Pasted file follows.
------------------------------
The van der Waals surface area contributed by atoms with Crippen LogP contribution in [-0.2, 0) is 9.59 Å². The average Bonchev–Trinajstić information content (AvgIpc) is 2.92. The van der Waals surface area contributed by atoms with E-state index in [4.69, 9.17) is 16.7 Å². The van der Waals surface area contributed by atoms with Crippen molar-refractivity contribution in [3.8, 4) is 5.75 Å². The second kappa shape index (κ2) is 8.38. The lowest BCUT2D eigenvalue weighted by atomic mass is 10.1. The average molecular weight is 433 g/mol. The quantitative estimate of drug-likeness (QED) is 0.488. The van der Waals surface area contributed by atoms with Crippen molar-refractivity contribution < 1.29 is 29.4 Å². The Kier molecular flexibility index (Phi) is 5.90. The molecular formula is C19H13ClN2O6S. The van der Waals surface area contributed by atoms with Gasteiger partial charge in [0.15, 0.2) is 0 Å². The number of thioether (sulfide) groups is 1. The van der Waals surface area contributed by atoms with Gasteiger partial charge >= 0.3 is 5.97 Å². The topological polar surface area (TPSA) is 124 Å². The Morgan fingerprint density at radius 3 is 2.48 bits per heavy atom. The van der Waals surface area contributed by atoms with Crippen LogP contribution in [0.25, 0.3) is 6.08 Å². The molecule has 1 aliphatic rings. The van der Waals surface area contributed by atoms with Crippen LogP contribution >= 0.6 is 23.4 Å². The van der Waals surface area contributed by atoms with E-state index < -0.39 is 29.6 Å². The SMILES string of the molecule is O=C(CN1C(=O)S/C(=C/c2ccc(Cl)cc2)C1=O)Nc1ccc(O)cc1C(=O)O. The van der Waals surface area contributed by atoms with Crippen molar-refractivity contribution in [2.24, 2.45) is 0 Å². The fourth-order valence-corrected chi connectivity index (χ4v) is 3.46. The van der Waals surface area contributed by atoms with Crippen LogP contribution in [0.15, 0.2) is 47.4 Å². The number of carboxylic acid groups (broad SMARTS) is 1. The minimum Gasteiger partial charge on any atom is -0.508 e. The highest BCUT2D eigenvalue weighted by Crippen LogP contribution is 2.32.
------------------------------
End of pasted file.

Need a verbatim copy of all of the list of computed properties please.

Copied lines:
The van der Waals surface area contributed by atoms with Crippen LogP contribution in [-0.2, 0) is 9.59 Å². The average Bonchev–Trinajstić information content (AvgIpc) is 2.92. The van der Waals surface area contributed by atoms with E-state index in [4.69, 9.17) is 16.7 Å². The van der Waals surface area contributed by atoms with Crippen molar-refractivity contribution in [3.8, 4) is 5.75 Å². The second kappa shape index (κ2) is 8.38. The lowest BCUT2D eigenvalue weighted by atomic mass is 10.1. The average molecular weight is 433 g/mol. The quantitative estimate of drug-likeness (QED) is 0.488. The van der Waals surface area contributed by atoms with Crippen molar-refractivity contribution < 1.29 is 29.4 Å². The Kier molecular flexibility index (Phi) is 5.90. The molecular formula is C19H13ClN2O6S. The van der Waals surface area contributed by atoms with Gasteiger partial charge in [0.15, 0.2) is 0 Å². The number of thioether (sulfide) groups is 1. The van der Waals surface area contributed by atoms with Gasteiger partial charge >= 0.3 is 5.97 Å². The topological polar surface area (TPSA) is 124 Å². The Morgan fingerprint density at radius 3 is 2.48 bits per heavy atom. The van der Waals surface area contributed by atoms with Crippen LogP contribution in [0.25, 0.3) is 6.08 Å². The molecule has 1 aliphatic rings. The van der Waals surface area contributed by atoms with Crippen LogP contribution >= 0.6 is 23.4 Å². The van der Waals surface area contributed by atoms with E-state index < -0.39 is 29.6 Å². The SMILES string of the molecule is O=C(CN1C(=O)S/C(=C/c2ccc(Cl)cc2)C1=O)Nc1ccc(O)cc1C(=O)O. The van der Waals surface area contributed by atoms with Crippen molar-refractivity contribution in [2.24, 2.45) is 0 Å². The fourth-order valence-corrected chi connectivity index (χ4v) is 3.46. The van der Waals surface area contributed by atoms with Crippen LogP contribution in [0.15, 0.2) is 47.4 Å². The number of carboxylic acid groups (broad SMARTS) is 1. The minimum Gasteiger partial charge on any atom is -0.508 e. The highest BCUT2D eigenvalue weighted by Crippen LogP contribution is 2.32.